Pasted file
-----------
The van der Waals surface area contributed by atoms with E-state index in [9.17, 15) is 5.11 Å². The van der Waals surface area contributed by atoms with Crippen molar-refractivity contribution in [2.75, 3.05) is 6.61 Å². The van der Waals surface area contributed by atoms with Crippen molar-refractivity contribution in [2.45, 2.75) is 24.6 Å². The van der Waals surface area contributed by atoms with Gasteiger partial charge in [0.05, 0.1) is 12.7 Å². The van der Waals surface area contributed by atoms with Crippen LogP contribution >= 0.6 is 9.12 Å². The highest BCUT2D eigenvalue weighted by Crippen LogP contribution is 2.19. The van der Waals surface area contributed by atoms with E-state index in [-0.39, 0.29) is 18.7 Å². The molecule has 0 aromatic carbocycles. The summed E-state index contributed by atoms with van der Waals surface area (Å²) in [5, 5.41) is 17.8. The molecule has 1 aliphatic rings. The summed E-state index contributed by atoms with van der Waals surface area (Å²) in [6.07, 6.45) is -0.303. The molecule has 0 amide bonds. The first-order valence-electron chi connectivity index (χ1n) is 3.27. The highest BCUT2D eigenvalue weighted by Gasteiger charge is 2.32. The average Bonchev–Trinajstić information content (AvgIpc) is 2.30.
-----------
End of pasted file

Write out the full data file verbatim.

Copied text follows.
The van der Waals surface area contributed by atoms with E-state index in [9.17, 15) is 5.11 Å². The van der Waals surface area contributed by atoms with Crippen molar-refractivity contribution in [2.75, 3.05) is 6.61 Å². The van der Waals surface area contributed by atoms with Crippen molar-refractivity contribution in [2.45, 2.75) is 24.6 Å². The van der Waals surface area contributed by atoms with Gasteiger partial charge in [0.05, 0.1) is 12.7 Å². The van der Waals surface area contributed by atoms with Crippen LogP contribution >= 0.6 is 9.12 Å². The highest BCUT2D eigenvalue weighted by Crippen LogP contribution is 2.19. The van der Waals surface area contributed by atoms with E-state index in [-0.39, 0.29) is 18.7 Å². The molecule has 0 aromatic carbocycles. The summed E-state index contributed by atoms with van der Waals surface area (Å²) in [5, 5.41) is 17.8. The molecule has 1 aliphatic rings. The summed E-state index contributed by atoms with van der Waals surface area (Å²) in [6.07, 6.45) is -0.303. The molecule has 0 amide bonds. The first-order valence-electron chi connectivity index (χ1n) is 3.27. The highest BCUT2D eigenvalue weighted by Gasteiger charge is 2.32. The average Bonchev–Trinajstić information content (AvgIpc) is 2.30.